New Zealand reveals plans to join global green hydrogen race


New Zealand electricity generation companies Meridian Energy and Contact Energy are testing the waters with plans to establish a large-scale green hydrogen production and export facility in the Southland region using renewable energy supplied by the existing 800 MW Manapouri hydroelectric power station.

While details about the size of the proposed Southern Green Hydrogen project are scarce, Contact and Meridian are now seeking registrations of interest from potential large consumers, producers and associated service providers as they look to progress plans to develop the project near the bottom of the nation’s South Island.

The proposed project, which has reached the feasibility stage, has already overcome a major stumbling block with an energy supply already in place with the developers indicating the facility will utilise soon-to-be-surplus renewable energy produced by the Manapouri power station.

The largest hydroelectric generator in New Zealand, Manapouri currently supplies the Tiwai Point Aluminium Smelter, which consumes about 12% of New Zealand’s electricity. That supply agreement is set to expire in December 2024.

The exit of the smelter, majority-owned by Anglo-Australian mining giant Rio Tinto, will free up an estimated 438 GWh of renewable energy per year and Meridian and Contact are looking to repurpose that renewable electricity into the emerging green hydrogen industry.

“Our renewable energy gives us a valuable head start and competitive edge as markets for green hydrogen develop,” Meridian Energy chief executive Neal Barclay said.

“Early, large-scale production will allow us to build a domestic hydrogen supply chain and kickstart demand around the country.”

An existing renewable power supply is set to give New Zealand a head start in the green hydrogen race.

Image: Meridian

A study completed by global consultancy McKinsey & Co into the viability of the Southern Green Hydrogen project said the project would allow New Zealand to capitalise on a growing green hydrogen market.

“The market for green hydrogen is gathering strong momentum globally. In March 2021 there were 50 GW of announced green hydrogen electrolyser projects through to 2030, up from 3 GW in June 2019 for the same period,” the report says.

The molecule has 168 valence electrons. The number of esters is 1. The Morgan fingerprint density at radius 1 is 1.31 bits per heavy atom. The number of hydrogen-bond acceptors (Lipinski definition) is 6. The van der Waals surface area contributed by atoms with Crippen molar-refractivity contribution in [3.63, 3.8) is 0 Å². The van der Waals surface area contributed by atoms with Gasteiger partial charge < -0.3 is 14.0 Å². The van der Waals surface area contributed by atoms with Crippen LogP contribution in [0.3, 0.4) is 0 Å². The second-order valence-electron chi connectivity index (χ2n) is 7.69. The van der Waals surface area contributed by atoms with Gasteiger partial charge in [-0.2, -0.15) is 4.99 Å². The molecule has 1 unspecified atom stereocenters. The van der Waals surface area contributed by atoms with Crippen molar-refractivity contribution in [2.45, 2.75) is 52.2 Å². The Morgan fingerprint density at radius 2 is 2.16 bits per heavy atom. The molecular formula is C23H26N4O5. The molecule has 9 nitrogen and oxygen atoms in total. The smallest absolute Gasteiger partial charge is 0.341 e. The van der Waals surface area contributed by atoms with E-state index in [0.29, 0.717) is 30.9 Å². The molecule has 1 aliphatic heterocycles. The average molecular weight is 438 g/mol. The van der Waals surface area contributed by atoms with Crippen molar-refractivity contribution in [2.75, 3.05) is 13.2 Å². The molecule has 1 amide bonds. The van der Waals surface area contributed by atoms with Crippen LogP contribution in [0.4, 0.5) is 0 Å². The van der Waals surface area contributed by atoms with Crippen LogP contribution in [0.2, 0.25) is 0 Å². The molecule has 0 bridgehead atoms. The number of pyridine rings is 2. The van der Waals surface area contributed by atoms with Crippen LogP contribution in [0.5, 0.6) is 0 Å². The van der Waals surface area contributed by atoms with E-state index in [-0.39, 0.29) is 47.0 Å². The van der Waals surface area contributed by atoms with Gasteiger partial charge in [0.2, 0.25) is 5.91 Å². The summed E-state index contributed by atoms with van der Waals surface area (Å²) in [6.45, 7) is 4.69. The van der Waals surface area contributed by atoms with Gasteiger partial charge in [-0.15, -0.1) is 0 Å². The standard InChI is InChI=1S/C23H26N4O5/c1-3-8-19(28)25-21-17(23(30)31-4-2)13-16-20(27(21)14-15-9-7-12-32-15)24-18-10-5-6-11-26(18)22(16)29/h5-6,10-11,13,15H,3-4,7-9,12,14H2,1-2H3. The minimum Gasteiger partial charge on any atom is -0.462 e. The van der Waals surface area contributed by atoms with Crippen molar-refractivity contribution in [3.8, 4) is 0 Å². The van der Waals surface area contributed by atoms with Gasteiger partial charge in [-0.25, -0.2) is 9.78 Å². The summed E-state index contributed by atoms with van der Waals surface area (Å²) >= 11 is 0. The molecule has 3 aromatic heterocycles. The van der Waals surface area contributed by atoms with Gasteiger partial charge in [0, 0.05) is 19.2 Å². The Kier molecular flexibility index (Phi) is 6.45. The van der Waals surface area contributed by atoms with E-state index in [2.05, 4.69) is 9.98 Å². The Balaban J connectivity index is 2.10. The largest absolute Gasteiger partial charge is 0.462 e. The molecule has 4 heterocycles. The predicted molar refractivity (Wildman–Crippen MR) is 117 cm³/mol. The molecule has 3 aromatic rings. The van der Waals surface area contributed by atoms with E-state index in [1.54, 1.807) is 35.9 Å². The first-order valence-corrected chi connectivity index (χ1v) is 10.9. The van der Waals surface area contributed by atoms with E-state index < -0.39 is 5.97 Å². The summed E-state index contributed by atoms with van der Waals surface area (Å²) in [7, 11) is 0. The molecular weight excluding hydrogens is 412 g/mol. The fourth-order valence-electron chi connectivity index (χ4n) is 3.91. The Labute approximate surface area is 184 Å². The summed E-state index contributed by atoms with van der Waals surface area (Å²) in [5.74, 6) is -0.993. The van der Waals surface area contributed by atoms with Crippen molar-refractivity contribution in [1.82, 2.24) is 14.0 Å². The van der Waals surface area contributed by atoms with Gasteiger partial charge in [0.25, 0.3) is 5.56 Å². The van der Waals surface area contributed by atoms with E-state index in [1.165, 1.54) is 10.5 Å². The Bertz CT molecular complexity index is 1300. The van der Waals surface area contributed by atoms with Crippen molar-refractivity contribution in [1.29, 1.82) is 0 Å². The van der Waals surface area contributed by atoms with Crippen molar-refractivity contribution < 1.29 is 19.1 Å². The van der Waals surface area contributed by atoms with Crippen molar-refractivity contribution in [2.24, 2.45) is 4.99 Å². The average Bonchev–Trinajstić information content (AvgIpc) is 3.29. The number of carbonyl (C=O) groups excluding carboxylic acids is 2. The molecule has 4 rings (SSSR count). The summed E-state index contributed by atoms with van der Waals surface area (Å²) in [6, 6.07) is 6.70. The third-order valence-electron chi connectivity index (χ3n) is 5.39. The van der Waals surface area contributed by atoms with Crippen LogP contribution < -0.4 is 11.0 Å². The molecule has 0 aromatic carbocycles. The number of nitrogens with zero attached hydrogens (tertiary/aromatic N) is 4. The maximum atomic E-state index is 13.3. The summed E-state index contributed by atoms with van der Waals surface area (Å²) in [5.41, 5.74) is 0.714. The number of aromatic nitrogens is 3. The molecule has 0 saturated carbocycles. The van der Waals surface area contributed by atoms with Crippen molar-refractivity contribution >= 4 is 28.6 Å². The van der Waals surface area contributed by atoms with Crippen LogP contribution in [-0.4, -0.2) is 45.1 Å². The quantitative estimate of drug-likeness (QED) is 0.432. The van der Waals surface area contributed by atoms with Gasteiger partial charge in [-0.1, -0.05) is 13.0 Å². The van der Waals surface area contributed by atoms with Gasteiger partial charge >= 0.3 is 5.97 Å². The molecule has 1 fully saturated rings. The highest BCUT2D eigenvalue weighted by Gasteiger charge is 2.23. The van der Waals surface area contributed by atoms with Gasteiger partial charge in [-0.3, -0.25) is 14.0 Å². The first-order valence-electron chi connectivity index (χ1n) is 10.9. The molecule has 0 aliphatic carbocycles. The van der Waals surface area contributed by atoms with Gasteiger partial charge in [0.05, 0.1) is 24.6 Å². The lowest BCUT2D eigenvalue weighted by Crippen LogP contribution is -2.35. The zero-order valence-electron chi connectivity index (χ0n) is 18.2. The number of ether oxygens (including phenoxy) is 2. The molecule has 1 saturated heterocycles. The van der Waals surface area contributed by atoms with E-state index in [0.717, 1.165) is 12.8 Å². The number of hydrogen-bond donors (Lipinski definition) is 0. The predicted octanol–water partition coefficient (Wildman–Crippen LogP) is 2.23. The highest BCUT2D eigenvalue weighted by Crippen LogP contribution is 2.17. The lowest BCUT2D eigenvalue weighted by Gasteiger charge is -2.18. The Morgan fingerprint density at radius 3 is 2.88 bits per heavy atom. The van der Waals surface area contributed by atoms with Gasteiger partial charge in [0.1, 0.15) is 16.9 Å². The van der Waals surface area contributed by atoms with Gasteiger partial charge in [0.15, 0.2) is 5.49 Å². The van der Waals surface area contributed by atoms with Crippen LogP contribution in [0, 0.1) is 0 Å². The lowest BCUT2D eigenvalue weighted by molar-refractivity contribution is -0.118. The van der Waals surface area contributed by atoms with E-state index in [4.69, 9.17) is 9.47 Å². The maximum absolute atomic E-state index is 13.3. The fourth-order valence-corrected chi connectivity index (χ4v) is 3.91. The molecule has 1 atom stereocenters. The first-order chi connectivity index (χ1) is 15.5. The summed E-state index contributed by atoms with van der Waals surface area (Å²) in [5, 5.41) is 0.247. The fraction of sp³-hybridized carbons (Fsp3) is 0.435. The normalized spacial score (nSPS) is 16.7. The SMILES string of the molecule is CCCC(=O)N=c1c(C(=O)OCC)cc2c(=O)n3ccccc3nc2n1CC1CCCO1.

“The global demand for green hydrogen is expected to reach significant scale by 2040 and could be as high as 553 million tonnes by 2050.

“Reflecting this demand increase, supply projects are ramping up around the globe, with more than NZ$462 billion (AU$436bn) of hydrogen-related investments already announced through to 2030.”

McKinsey & Co said New Zealand has the potential to become the world’s first large-scale producer of green hydrogen with the country’s existing renewable generation likely to underpin a long-term cost advantage.

“New Zealand has a key competitive advantage, as the renewable electricity available from 1 January 2025 could produce green hydrogen at an internationally competitive price point,” the report says.

Barclay said the Southern Green Hydrogen project has the potential to earn hundreds of millions in export revenue and deliver major benefits for New Zealand.

“Developing a hydrogen economy based on large-scale production in Southland could deliver significant decarbonisation, economic and energy independence benefits for New Zealand,” he said.

Modelling on a 600 MW electrolyser revealed significant economic benefits.

Image: h2council

Modelling done on 600 MW of electrolyser capacity indicates the project could deliver significant economic benefits to New Zealand, including a one-off addition of up to AU$756 million to the nation’s GDP and ongoing benefits of up to AU$425 million per annum.

Contact Energy CEO Mike Fuge said green hydrogen production will also support New Zealand’s transition to a 100% renewable electricity generation system.

“This can be achieved by reducing hydrogen production when the country’s hydro lakes are running low, allowing electricity to flow back into the national grid to support local homes and businesses.

“In this mode of operation, green hydrogen could solve up to 40% of New Zealand’s ‘dry year’ problem. This flexibility would see hydro generation replace coal and gas-fired generation and reduce carbon emissions.

Given the low lake levels over the past six months, if this plant had been available this year it could have been used to avoid up to one million tonnes of carbon emissions.”

The Southern Green Hydrogen feasibility study is ongoing, with another two reports expected to be produced later this year.

The registration of interest process will run through to October.

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